BUN - blood test
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BUN stands for blood urea nitrogen. Urea nitrogen is what forms when protein breaks down.
A test can be done to measure the amount of urea nitrogen in the blood.
Blood urea nitrogen
How the test is performed
A blood sample is needed. For information on how this is done, see: Venipuncture
How to prepare for the test
Many drugs affect BUN levels. Before having this test, make sure the health care provider knows which medications you are taking.
Drugs that can increase BUN measurements include:
Drugs that can decrease BUN measurements include:
How the test will feel
When the needle is inserted to draw blood, some people feel moderate pain, while others feel only a prick or stinging sensation. Afterward, there may be some throbbing.
Why the test is performed
The BUN test is often done to check kidney function.
The normal result is generally 6 - 20 mg/dL.
Note: Normal values may vary among different labs. Talk to your doctor about your specific test results.
The examples above show the common measurements for results for these tests. Some laboratories use different measurements or may test different specimens.
What abnormal results mean
Higher-than-normal levels may be due to:
Lower-than-normal levels may be due to:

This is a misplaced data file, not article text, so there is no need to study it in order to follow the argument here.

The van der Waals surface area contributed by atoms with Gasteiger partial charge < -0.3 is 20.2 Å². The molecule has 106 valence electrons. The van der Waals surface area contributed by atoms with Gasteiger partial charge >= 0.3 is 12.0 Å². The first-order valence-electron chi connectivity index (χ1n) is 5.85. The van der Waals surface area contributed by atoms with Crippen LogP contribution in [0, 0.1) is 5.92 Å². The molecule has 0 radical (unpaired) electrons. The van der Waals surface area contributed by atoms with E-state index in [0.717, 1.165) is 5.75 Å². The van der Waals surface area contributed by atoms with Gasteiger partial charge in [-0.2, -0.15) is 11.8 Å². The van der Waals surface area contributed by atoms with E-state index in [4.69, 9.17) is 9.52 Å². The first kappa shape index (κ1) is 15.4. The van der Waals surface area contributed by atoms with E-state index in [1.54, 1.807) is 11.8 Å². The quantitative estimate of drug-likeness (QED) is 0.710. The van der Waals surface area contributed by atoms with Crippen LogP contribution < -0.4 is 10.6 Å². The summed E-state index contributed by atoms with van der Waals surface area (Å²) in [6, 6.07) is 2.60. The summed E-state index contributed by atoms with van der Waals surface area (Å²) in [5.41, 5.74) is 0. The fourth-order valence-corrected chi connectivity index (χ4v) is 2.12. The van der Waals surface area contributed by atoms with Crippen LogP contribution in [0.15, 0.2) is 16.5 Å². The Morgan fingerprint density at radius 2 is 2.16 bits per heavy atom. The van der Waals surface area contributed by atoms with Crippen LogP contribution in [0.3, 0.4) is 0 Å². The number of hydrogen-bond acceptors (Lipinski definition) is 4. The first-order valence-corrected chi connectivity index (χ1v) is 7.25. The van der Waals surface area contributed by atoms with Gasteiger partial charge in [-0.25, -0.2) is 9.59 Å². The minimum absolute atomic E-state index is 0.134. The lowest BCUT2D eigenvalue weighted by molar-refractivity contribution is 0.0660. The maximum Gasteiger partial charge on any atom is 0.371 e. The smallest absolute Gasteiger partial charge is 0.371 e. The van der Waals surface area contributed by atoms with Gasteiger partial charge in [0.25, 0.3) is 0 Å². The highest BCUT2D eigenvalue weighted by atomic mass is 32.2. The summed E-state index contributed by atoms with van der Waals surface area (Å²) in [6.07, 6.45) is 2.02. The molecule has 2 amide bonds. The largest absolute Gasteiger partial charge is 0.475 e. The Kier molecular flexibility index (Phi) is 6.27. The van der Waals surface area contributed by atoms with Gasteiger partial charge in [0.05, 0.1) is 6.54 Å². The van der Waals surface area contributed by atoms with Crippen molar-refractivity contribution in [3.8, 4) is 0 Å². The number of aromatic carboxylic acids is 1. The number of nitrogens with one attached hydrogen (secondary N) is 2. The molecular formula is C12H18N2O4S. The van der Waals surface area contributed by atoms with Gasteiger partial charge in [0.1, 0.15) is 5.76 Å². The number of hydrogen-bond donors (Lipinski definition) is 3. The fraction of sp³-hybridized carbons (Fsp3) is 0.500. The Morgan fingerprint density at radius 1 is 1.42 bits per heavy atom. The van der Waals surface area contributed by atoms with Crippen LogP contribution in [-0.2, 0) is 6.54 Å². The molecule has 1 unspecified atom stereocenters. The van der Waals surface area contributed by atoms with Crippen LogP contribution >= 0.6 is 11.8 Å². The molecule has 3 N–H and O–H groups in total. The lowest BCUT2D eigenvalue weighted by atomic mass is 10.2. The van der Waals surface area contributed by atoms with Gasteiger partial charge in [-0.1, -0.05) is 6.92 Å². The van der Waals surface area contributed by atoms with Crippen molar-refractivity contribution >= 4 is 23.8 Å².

- Liver failure
- Low protein diet
Additional conditions under which the test may be done include:
What the risks are
Veins and arteries vary in size from one patient to another and from one side of the body to the other. Obtaining a blood sample from some people may be more difficult than from others.
Other risks are slight but may include:
- Excessive bleeding
- Fainting or feeling light-headed
- Hematoma (blood accumulating under the skin)
- Infection (a slight risk any time the skin is broken)
For people with liver disease, the BUN level may be low even if the kidneys are normal.
Clarkson MR, Friedewald JJ, Eustace JA, Rabb H. Acute kidney injury. In: Brenner BM, eds. Brenner and Rector’s The Kidney. 8th ed. Philadelphia, Pa: Saunders Elsevier; 2008:chap 29.
- Last Reviewed on 05/30/2011
- David C. Dugdale, III, MD, Professor of Medicine, Division of General Medicine, Department of Medicine, University of Washington School of Medicine; Jatin M. Vyas, MD, PhD, Assistant Professor in Medicine, Harvard Medical School, Assistant in Medicine, Division of Infectious Disease, Department of Medicine, Massachusetts General Hospital. Also reviewed by David Zieve, MD, MHA, Medical Director, A.D.A.M., Inc.
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This page was last updated: May 31, 2013